Silicon Valley’s latest solution to a nonexistent problem is Bodega, a gallingly named startup that wants to replace the real thing with curated minibar-style cabinets wherever you might normally put a vending machine. There are a couple thousand reasons to hate the idea (it targets immigrant small business owners and threatens a sense of neighborhood community), but my first reaction aligned with this Desus Nice tweet:
Only a couple of tech dweebs would think that bodegas are for, like, ketchup and Band-Aids. The corner stores I’ve known and loved are where you buy tallboys of Bud Light and Flamin’ Hot Cheetos — because it’s Tuesday night, baby! Bodegas are where you can watch the dude on the grill get into a shouting match with some bro who keeps keeps changing his order. (This happened countless times at my most beloved Harlem bodega, and it never failed to warm my blackened, crusty heart.)
Do these dumbass pantries even have the weird sex pills with a Chinese-speaking rhino on the packaging? Do they have loosies for that one day a year you’re inexplicably craving nicotine? Can you walk into their A/C when it’s 100 degrees out for a frosty paleta? I didn’t think so.
Take a good look at that bland, IKEA-ass shelf. I’ve seen dentist’s offices that were less sterile. This is shopping for nerds who are afraid of being in the same retail space as a homeless person paying for Gatorade with quarters, who can’t bear the thought of walking on a grime-scuffed floor lest the bottoms of their loafers get dirty. The wholesome sleaze of the bodega is central to its appeal; if guys weren’t rolling dice or bumming cigarettes from each other outside, you wouldn’t feel that particular urban security. You’d worry about what happened to them. If you want to buy your emergency toilet paper from a piece of furniture, maybe you shouldn’t be living in a city in the first place. Move the fuck out and give your apartment to someone who doesn’t mind interacting with people. Go live on your company’s dystopian Mountain View campus and breathe that filtered air.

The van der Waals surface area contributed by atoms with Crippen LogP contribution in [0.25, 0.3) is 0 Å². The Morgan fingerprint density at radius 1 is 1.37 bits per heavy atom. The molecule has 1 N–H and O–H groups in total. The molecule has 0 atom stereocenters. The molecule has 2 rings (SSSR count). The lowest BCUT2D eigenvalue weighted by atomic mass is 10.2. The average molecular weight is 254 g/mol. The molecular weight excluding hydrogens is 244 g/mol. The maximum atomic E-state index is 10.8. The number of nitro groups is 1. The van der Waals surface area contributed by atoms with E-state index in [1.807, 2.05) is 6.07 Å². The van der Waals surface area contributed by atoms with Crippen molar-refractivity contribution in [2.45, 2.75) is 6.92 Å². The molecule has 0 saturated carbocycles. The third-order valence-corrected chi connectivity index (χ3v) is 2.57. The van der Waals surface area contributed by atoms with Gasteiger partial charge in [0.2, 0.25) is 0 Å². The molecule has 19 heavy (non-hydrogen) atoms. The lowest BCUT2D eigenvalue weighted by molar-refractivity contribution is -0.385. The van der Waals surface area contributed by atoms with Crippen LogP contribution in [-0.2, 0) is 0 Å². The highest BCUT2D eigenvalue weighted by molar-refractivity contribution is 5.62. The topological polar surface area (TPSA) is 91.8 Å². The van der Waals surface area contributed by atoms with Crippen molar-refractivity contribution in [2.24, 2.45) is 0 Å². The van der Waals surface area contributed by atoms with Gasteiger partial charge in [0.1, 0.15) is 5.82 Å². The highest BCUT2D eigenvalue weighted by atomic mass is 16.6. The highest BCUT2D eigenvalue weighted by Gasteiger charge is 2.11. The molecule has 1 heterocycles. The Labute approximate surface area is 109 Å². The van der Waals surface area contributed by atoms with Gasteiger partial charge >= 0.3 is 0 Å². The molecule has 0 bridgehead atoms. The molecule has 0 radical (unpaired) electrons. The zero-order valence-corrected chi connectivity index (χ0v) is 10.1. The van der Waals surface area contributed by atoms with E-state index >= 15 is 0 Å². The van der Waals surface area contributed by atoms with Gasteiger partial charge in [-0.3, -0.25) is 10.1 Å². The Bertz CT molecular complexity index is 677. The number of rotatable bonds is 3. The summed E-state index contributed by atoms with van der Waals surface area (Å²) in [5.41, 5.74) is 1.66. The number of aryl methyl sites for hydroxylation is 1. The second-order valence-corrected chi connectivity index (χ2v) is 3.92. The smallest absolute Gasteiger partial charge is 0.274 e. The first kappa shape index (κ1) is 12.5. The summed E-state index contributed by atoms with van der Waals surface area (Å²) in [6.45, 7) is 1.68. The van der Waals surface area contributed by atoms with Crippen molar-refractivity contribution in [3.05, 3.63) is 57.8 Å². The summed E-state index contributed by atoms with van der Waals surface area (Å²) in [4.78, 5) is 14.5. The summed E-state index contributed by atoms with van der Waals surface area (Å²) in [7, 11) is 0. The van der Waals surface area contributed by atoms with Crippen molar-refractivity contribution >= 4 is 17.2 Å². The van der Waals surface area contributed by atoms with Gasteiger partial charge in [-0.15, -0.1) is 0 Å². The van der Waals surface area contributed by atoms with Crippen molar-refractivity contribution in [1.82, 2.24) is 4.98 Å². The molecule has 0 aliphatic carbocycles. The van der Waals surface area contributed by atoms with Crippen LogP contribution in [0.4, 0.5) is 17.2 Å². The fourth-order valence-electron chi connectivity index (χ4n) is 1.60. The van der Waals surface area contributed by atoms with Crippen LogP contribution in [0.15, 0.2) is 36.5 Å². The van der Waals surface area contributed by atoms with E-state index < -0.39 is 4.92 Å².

I have to say, too, as a writer who has spent months at a time working from home, that the dust and gunk of a great bodega, presided over by someone who smiles when he recognizes me — despite being tied up on a Bluetooth call — were critical reminders that I was actually alive. Running down to Bahamas Deli on Broadway was occasionally the only time I got out of my head all day. I would actually take a few extra minutes to browse, whether or not I knew what I wanted, because I liked discovering stuff I hadn’t known was there. No, I wasn’t in the market for canned fish powder, whatever that is, but I am damn glad it was for sale.
I’m trying my best not to overcompensate with regional knee-jerk bodega praise here, or suggest that these shops are important because they meet some privileged ideal of “authenticity.” It’s more that they’re good because they’re gross. I don’t know about you, but I’m a man of many vices, and the bodega helps me with almost all of them, sans judgment. That’s what they’re for.
I dread the day I have to walk into an antiseptic room that resembles an Apple Store to get booze and find there’s nothing but jugs of small-batch mead from Finland. I’ve never snapped an issue of Hustler off the rack, but I want to have the option, always. I guess what I’m saying is: I’m disgusting, and my shopping experience should be, too. Grab an Arizona Tea and meet me on the curb.